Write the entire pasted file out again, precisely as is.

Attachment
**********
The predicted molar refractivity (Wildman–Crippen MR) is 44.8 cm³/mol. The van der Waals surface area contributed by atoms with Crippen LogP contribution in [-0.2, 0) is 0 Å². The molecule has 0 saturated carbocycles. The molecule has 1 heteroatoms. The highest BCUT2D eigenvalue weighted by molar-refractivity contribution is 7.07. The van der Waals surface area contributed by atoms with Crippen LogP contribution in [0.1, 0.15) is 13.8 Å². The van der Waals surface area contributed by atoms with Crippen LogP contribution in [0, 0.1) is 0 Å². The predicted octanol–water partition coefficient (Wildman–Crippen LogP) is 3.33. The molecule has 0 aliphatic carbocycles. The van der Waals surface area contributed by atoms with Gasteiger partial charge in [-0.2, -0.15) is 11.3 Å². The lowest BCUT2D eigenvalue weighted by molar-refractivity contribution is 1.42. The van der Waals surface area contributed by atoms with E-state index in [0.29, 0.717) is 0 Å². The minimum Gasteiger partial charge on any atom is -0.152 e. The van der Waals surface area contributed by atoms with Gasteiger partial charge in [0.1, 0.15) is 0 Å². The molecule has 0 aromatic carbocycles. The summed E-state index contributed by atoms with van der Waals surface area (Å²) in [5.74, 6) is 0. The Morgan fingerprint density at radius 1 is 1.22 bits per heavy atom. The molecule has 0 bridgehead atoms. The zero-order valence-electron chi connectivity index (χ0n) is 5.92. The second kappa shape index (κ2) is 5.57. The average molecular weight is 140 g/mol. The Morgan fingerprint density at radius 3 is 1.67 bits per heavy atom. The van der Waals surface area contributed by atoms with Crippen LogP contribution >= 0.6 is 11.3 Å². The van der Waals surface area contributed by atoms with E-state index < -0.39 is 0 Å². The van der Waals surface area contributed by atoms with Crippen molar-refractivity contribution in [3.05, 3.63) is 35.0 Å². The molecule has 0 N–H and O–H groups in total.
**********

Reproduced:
The predicted molar refractivity (Wildman–Crippen MR) is 44.8 cm³/mol. The van der Waals surface area contributed by atoms with Crippen LogP contribution in [-0.2, 0) is 0 Å². The molecule has 0 saturated carbocycles. The molecule has 1 heteroatoms. The highest BCUT2D eigenvalue weighted by molar-refractivity contribution is 7.07. The van der Waals surface area contributed by atoms with Crippen LogP contribution in [0.1, 0.15) is 13.8 Å². The van der Waals surface area contributed by atoms with Crippen LogP contribution in [0, 0.1) is 0 Å². The predicted octanol–water partition coefficient (Wildman–Crippen LogP) is 3.33. The molecule has 0 aliphatic carbocycles. The van der Waals surface area contributed by atoms with Gasteiger partial charge in [-0.2, -0.15) is 11.3 Å². The lowest BCUT2D eigenvalue weighted by molar-refractivity contribution is 1.42. The van der Waals surface area contributed by atoms with E-state index in [0.29, 0.717) is 0 Å². The minimum Gasteiger partial charge on any atom is -0.152 e. The van der Waals surface area contributed by atoms with Gasteiger partial charge in [0.1, 0.15) is 0 Å². The molecule has 0 aromatic carbocycles. The summed E-state index contributed by atoms with van der Waals surface area (Å²) in [5.74, 6) is 0. The Morgan fingerprint density at radius 1 is 1.22 bits per heavy atom. The molecule has 0 bridgehead atoms. The zero-order valence-electron chi connectivity index (χ0n) is 5.92. The second kappa shape index (κ2) is 5.57. The average molecular weight is 140 g/mol. The Morgan fingerprint density at radius 3 is 1.67 bits per heavy atom. The van der Waals surface area contributed by atoms with Crippen LogP contribution >= 0.6 is 11.3 Å². The van der Waals surface area contributed by atoms with E-state index < -0.39 is 0 Å². The van der Waals surface area contributed by atoms with Crippen molar-refractivity contribution in [3.05, 3.63) is 35.0 Å². The molecule has 0 N–H and O–H groups in total.